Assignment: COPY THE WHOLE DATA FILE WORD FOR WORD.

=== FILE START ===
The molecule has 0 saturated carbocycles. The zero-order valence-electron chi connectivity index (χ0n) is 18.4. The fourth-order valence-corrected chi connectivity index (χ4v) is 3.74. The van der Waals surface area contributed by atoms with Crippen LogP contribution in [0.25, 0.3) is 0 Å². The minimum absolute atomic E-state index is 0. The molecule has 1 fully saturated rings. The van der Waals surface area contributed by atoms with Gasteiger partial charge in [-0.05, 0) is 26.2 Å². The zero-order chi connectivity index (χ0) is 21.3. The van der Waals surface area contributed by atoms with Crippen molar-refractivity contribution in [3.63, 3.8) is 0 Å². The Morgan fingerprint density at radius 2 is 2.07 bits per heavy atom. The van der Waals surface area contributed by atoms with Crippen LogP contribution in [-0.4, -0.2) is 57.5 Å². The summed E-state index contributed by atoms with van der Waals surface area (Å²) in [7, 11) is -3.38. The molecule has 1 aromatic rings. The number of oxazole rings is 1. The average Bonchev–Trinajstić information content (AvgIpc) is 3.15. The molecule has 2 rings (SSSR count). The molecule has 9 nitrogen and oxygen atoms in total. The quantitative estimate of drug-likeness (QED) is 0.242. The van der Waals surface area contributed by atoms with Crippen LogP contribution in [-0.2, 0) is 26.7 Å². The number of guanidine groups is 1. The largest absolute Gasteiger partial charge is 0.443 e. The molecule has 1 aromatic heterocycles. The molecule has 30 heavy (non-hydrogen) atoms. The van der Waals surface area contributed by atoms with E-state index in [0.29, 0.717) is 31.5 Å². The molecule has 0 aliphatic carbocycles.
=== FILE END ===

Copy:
The molecule has 0 saturated carbocycles. The zero-order valence-electron chi connectivity index (χ0n) is 18.4. The fourth-order valence-corrected chi connectivity index (χ4v) is 3.74. The van der Waals surface area contributed by atoms with Crippen LogP contribution in [0.25, 0.3) is 0 Å². The minimum absolute atomic E-state index is 0. The molecule has 1 fully saturated rings. The van der Waals surface area contributed by atoms with Gasteiger partial charge in [-0.05, 0) is 26.2 Å². The zero-order chi connectivity index (χ0) is 21.3. The van der Waals surface area contributed by atoms with Crippen molar-refractivity contribution in [3.63, 3.8) is 0 Å². The Morgan fingerprint density at radius 2 is 2.07 bits per heavy atom. The van der Waals surface area contributed by atoms with Crippen LogP contribution in [-0.4, -0.2) is 57.5 Å². The summed E-state index contributed by atoms with van der Waals surface area (Å²) in [7, 11) is -3.38. The molecule has 1 aromatic rings. The number of oxazole rings is 1. The average Bonchev–Trinajstić information content (AvgIpc) is 3.15. The molecule has 2 rings (SSSR count). The molecule has 9 nitrogen and oxygen atoms in total. The quantitative estimate of drug-likeness (QED) is 0.242. The van der Waals surface area contributed by atoms with Crippen LogP contribution in [-0.2, 0) is 26.7 Å². The number of guanidine groups is 1. The largest absolute Gasteiger partial charge is 0.443 e. The molecule has 1 aromatic heterocycles. The molecule has 30 heavy (non-hydrogen) atoms. The van der Waals surface area contributed by atoms with E-state index in [0.29, 0.717) is 31.5 Å². The molecule has 0 aliphatic carbocycles.